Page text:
However, privacy in bitcoin is a fragile thing, as at some point, you willingly or unwillingly give up your identity, whether it be through airdrops, exchange verifications of Bitcoin ATMs. Smith sees this as dangerous. It leaves the door open to the possibility that since every bitcoin transaction is traceable, at some point, authorities might ask about everything you’ve ever done.
Consequently, Smith looked for a privacy solution and was not satisfied with the offering of Darkcoin and Blackcoin at the time. But then in early 2017, his friend suggested monero and Justin was very happy with it once he researched it, especially relating to the inflation bug that was fixed in the CryptoNote protocol. While he stated there are some technical concerns, this is true of everything.
Monero augments financial sovereignty by providing a layer of privacy and Smith pointed to the value of privacy, as Swiss banks accounts provide. But this comes at a high cost and not everyone can afford such a luxury. Nevertheless, this system is not perfect either for retaining privacy, as humans are still in control and Smith thinks that monero is the technology to solve that problem.
While banks today are a constraint on the productive sector of society, Smith envisions that banks of the future will be part of a ‘value-added industry.’ He reckons that banks of the future will start to audit wallet codes, provide backup/restoration services, train for security and provide identity notary services. Also, Smith sees a development where banks will being to work with clients with monero, since it is easy to reveal your identity/relationship with bitcoin.
Providing the example of walking down a sketchy street in Chicago and keeping your focus immediately in front of you, if there is a crime, you cannot testify as you did not see what happened. Similarly, with monero, banks and others will have no idea what their clients have been doing or who they have transacted with. For this reason, Smith explains that is why he like Monero, since it is like ‘cash in the mail,’ but you can prove you sent it and you can restore it.
But when will this shift in banking occur? Smith stated, “I think it’s happening now.” He explained that companies do not profit from tracking their customers, applying KYC/AML policies, but rather burdens them with an additional cost. Once we have a consumer grade mobile device for monero and cryptocurrency in general, the banking system will change.
Only the wealthy have access to Swiss Private banking and the Xwallet for iOS hopes to change that by providing a Monero wallet for the masses, reaching more than 1 billion people. While there was expectation of a wallet demonstration, Smith explained there had been a change in focus; instead of just dumping Xwallet into the Apple Store, the focus now is on building a company to bring this commercial-grade application and taking a long-term view. It was stressed that Xwallet is not a retail payment solution but rather a tool to democratize private Swiss banking. Once the wallet is on the Apple store, the source code will be released.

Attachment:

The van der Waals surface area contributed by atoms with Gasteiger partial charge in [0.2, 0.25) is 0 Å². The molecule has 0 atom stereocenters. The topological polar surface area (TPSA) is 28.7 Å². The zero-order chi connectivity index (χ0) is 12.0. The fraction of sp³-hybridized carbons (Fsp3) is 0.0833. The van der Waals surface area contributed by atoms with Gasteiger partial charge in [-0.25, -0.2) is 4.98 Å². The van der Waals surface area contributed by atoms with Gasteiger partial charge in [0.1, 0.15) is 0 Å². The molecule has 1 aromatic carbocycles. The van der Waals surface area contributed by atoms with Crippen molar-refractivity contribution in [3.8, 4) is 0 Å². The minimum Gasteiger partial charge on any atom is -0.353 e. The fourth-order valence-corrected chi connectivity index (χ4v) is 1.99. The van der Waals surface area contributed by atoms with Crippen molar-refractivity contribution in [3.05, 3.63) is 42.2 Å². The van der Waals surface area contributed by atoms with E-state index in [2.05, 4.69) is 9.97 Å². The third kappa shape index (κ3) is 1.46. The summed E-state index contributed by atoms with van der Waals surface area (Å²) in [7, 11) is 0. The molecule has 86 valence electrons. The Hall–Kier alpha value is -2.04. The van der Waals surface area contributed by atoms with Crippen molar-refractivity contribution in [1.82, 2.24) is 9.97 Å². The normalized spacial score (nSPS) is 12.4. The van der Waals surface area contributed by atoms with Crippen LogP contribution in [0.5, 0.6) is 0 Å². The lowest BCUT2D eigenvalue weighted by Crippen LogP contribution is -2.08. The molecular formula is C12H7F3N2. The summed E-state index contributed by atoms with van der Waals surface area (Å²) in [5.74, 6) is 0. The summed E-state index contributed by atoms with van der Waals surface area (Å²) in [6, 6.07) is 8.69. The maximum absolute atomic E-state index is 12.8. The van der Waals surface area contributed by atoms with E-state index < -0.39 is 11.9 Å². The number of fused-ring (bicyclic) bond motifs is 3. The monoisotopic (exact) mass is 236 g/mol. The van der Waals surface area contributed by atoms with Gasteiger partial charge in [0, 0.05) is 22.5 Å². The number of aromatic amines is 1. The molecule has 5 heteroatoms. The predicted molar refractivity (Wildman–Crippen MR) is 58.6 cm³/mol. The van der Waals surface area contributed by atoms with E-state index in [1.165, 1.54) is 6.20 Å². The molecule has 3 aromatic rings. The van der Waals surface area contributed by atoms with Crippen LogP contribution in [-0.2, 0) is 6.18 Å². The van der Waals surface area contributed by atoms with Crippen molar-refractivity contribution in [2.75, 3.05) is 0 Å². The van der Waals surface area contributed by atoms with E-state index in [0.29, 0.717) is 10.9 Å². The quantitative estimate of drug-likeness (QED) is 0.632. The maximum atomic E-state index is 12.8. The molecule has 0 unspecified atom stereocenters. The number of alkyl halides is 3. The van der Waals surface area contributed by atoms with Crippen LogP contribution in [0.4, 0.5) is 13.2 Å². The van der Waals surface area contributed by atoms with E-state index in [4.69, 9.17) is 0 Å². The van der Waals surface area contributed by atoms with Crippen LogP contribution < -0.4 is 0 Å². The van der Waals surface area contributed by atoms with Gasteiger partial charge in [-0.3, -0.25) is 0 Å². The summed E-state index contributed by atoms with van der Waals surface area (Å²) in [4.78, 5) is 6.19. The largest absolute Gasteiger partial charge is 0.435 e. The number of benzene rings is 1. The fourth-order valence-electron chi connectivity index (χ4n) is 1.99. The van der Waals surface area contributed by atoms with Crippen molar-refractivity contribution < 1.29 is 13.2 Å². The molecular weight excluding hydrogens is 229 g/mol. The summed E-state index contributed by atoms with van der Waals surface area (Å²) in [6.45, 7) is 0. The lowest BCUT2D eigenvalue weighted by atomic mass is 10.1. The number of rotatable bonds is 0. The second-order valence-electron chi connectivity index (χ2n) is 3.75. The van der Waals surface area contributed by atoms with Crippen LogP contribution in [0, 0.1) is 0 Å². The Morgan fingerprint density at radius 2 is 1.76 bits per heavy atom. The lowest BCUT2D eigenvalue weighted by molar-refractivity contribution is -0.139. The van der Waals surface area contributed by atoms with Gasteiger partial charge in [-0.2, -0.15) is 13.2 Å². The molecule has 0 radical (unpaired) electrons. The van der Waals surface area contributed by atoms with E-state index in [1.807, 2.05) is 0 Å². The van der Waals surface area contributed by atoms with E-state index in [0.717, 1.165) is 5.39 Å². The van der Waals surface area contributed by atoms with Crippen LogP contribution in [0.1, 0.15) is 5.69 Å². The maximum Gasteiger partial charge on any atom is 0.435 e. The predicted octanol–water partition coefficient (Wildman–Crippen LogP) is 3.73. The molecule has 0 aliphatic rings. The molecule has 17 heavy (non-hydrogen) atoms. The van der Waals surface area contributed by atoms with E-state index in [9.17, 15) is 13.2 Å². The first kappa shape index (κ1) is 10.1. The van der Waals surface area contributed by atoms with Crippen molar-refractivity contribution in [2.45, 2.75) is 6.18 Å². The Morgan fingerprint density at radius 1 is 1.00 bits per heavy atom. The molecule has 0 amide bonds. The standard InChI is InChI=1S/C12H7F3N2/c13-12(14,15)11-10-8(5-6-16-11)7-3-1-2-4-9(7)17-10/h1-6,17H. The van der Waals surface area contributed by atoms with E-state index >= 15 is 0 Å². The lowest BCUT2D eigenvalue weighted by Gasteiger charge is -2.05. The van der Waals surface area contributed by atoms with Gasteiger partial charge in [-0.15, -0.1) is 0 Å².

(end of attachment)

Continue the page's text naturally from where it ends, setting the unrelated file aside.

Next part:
Blockstream’s Adam Back gave a talk on ‘Privacy, Fungibility, and Scale in Bitcoin’ and his presentation can be viewed here.
Storing Value in Cryptocurrencies without Fortune Telling
Hacker and entrepreneur Juraj Bednár delivered a talk on how to store value in cryptocurrency. He touched on two strategies; discount on capital and buying a little bit of cryptocurrency at regular intervals.
For instance, suppose once you buy bitcoin or any other cryptoasset, you can set a certain percentage as your exit point, say 30 percent. Once your holdings have appreciated by 30 percent, you can use this surplus to exchange for fiat and get an effective discount on what it is you need to buy.
Juraj Bednár also revealed his portfolio composition; 25 percent monero and 75 percent bitcoin, although he did state he has trace amounts of ETH, LTC, and ZEC (to experiment with these technologies). Also, it was recommended for crypto-investors to diversify into gold. The hacker also believes it will be hard for new cryptocurrencies to build a network effect as strong as Bitcoin’s and referred to the ‘Lindy effect,’ which demonstrates non-perishable things will rise in value with age, a reason why the network effect is so important.
Welcome to the Recentralized World
Maksim Izmaylov presented an interesting speech of a little talked about force in the world of blockchain; recentralization. The whole point of distributed computing is to have networks that are not controlled by one, or a few, companies or individuals. However, from Izmaylov’s experience in the blockchain world with WindingTree, a decentralized travel solution, he shared his concerns with the audience.